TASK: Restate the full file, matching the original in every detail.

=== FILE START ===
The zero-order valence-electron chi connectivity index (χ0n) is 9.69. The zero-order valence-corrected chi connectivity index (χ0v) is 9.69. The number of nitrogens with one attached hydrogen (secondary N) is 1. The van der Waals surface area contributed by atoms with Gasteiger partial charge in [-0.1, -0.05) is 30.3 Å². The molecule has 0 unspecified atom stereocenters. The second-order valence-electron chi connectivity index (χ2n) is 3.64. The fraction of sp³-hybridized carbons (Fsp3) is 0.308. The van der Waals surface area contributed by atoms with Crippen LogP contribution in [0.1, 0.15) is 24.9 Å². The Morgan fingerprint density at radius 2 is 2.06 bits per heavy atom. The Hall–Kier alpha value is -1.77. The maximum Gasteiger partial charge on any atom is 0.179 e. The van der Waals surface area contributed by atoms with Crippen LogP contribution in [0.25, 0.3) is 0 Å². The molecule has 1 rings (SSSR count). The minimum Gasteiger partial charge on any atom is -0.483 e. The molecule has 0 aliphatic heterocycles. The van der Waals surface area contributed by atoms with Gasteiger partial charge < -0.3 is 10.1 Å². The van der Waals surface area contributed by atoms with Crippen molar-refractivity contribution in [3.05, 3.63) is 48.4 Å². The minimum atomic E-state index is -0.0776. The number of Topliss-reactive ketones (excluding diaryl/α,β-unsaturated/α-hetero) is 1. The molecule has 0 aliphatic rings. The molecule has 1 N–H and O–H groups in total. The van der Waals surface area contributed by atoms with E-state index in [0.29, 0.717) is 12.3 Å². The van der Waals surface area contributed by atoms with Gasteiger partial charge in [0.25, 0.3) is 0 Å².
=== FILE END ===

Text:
The zero-order valence-electron chi connectivity index (χ0n) is 9.69. The zero-order valence-corrected chi connectivity index (χ0v) is 9.69. The number of nitrogens with one attached hydrogen (secondary N) is 1. The van der Waals surface area contributed by atoms with Gasteiger partial charge in [-0.1, -0.05) is 30.3 Å². The molecule has 0 unspecified atom stereocenters. The second-order valence-electron chi connectivity index (χ2n) is 3.64. The fraction of sp³-hybridized carbons (Fsp3) is 0.308. The van der Waals surface area contributed by atoms with Crippen LogP contribution in [0.1, 0.15) is 24.9 Å². The Morgan fingerprint density at radius 2 is 2.06 bits per heavy atom. The Hall–Kier alpha value is -1.77. The maximum Gasteiger partial charge on any atom is 0.179 e. The van der Waals surface area contributed by atoms with Crippen LogP contribution in [0.25, 0.3) is 0 Å². The molecule has 1 rings (SSSR count). The minimum Gasteiger partial charge on any atom is -0.483 e. The molecule has 0 aliphatic heterocycles. The van der Waals surface area contributed by atoms with Gasteiger partial charge < -0.3 is 10.1 Å². The van der Waals surface area contributed by atoms with Crippen molar-refractivity contribution in [3.05, 3.63) is 48.4 Å². The minimum atomic E-state index is -0.0776. The number of Topliss-reactive ketones (excluding diaryl/α,β-unsaturated/α-hetero) is 1. The molecule has 0 aliphatic rings. The molecule has 1 N–H and O–H groups in total. The van der Waals surface area contributed by atoms with E-state index in [0.29, 0.717) is 12.3 Å². The van der Waals surface area contributed by atoms with Gasteiger partial charge in [0.25, 0.3) is 0 Å².